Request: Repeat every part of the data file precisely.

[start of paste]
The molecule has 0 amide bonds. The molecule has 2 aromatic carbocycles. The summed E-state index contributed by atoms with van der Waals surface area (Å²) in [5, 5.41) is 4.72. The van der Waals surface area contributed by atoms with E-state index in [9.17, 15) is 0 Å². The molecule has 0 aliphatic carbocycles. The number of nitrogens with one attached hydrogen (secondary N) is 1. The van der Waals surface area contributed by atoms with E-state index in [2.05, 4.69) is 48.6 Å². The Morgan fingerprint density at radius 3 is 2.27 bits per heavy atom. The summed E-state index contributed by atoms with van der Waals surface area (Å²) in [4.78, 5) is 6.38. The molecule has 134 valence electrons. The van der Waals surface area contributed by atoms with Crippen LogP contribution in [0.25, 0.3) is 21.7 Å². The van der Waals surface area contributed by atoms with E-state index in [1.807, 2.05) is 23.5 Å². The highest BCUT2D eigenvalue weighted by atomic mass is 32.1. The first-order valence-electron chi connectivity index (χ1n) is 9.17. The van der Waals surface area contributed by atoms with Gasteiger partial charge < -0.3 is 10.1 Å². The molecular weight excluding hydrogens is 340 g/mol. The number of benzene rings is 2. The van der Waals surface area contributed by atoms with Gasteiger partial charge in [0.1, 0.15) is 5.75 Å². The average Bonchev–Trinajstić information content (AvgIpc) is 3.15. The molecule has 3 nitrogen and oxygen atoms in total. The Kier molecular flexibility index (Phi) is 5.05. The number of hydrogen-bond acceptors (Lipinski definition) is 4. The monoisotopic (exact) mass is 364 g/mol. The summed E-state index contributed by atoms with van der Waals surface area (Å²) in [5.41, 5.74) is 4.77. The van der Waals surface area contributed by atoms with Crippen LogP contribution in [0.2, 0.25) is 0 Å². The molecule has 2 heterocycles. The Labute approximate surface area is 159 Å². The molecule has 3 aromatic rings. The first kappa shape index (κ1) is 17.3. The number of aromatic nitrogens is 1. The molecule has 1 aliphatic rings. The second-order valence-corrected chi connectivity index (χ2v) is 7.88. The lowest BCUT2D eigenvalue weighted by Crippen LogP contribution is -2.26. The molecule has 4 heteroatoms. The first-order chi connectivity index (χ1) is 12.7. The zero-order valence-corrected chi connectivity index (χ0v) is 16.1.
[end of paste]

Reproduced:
The molecule has 0 amide bonds. The molecule has 2 aromatic carbocycles. The summed E-state index contributed by atoms with van der Waals surface area (Å²) in [5, 5.41) is 4.72. The van der Waals surface area contributed by atoms with E-state index in [9.17, 15) is 0 Å². The molecule has 0 aliphatic carbocycles. The number of nitrogens with one attached hydrogen (secondary N) is 1. The van der Waals surface area contributed by atoms with E-state index in [2.05, 4.69) is 48.6 Å². The Morgan fingerprint density at radius 3 is 2.27 bits per heavy atom. The summed E-state index contributed by atoms with van der Waals surface area (Å²) in [4.78, 5) is 6.38. The molecule has 134 valence electrons. The van der Waals surface area contributed by atoms with Crippen LogP contribution in [0.25, 0.3) is 21.7 Å². The van der Waals surface area contributed by atoms with E-state index in [1.807, 2.05) is 23.5 Å². The highest BCUT2D eigenvalue weighted by atomic mass is 32.1. The first-order valence-electron chi connectivity index (χ1n) is 9.17. The van der Waals surface area contributed by atoms with Gasteiger partial charge < -0.3 is 10.1 Å². The molecular weight excluding hydrogens is 340 g/mol. The number of benzene rings is 2. The van der Waals surface area contributed by atoms with Gasteiger partial charge in [0.1, 0.15) is 5.75 Å². The average Bonchev–Trinajstić information content (AvgIpc) is 3.15. The molecule has 3 nitrogen and oxygen atoms in total. The Kier molecular flexibility index (Phi) is 5.05. The number of hydrogen-bond acceptors (Lipinski definition) is 4. The monoisotopic (exact) mass is 364 g/mol. The summed E-state index contributed by atoms with van der Waals surface area (Å²) in [5.41, 5.74) is 4.77. The van der Waals surface area contributed by atoms with Crippen LogP contribution in [0.2, 0.25) is 0 Å². The molecule has 2 heterocycles. The Labute approximate surface area is 159 Å². The molecule has 3 aromatic rings. The first kappa shape index (κ1) is 17.3. The number of aromatic nitrogens is 1. The molecule has 1 aliphatic rings. The second-order valence-corrected chi connectivity index (χ2v) is 7.88. The lowest BCUT2D eigenvalue weighted by Crippen LogP contribution is -2.26. The molecule has 4 heteroatoms. The first-order chi connectivity index (χ1) is 12.7. The zero-order valence-corrected chi connectivity index (χ0v) is 16.1.